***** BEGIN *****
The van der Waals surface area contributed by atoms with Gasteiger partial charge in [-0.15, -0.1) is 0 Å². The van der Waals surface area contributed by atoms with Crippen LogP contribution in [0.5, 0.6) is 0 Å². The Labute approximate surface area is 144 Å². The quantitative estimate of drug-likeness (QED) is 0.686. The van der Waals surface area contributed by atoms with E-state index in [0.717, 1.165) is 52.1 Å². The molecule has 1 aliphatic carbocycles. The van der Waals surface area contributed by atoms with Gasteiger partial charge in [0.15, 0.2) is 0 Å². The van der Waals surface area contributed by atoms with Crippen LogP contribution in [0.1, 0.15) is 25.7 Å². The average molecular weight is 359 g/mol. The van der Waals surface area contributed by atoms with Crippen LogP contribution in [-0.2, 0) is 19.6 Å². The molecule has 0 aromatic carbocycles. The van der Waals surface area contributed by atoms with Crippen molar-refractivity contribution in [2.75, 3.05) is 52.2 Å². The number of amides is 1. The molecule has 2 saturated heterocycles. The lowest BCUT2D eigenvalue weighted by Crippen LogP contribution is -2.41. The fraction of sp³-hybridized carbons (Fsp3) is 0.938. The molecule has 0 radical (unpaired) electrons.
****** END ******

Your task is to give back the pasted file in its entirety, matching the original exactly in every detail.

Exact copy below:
The van der Waals surface area contributed by atoms with Gasteiger partial charge in [-0.15, -0.1) is 0 Å². The van der Waals surface area contributed by atoms with Crippen LogP contribution in [0.5, 0.6) is 0 Å². The Labute approximate surface area is 144 Å². The quantitative estimate of drug-likeness (QED) is 0.686. The van der Waals surface area contributed by atoms with E-state index in [0.717, 1.165) is 52.1 Å². The molecule has 1 aliphatic carbocycles. The van der Waals surface area contributed by atoms with Gasteiger partial charge in [0.15, 0.2) is 0 Å². The van der Waals surface area contributed by atoms with Crippen LogP contribution in [0.1, 0.15) is 25.7 Å². The average molecular weight is 359 g/mol. The van der Waals surface area contributed by atoms with Crippen LogP contribution in [-0.2, 0) is 19.6 Å². The molecule has 0 aromatic carbocycles. The van der Waals surface area contributed by atoms with Crippen molar-refractivity contribution in [2.75, 3.05) is 52.2 Å². The number of amides is 1. The molecule has 2 saturated heterocycles. The lowest BCUT2D eigenvalue weighted by Crippen LogP contribution is -2.41. The fraction of sp³-hybridized carbons (Fsp3) is 0.938. The molecule has 0 radical (unpaired) electrons.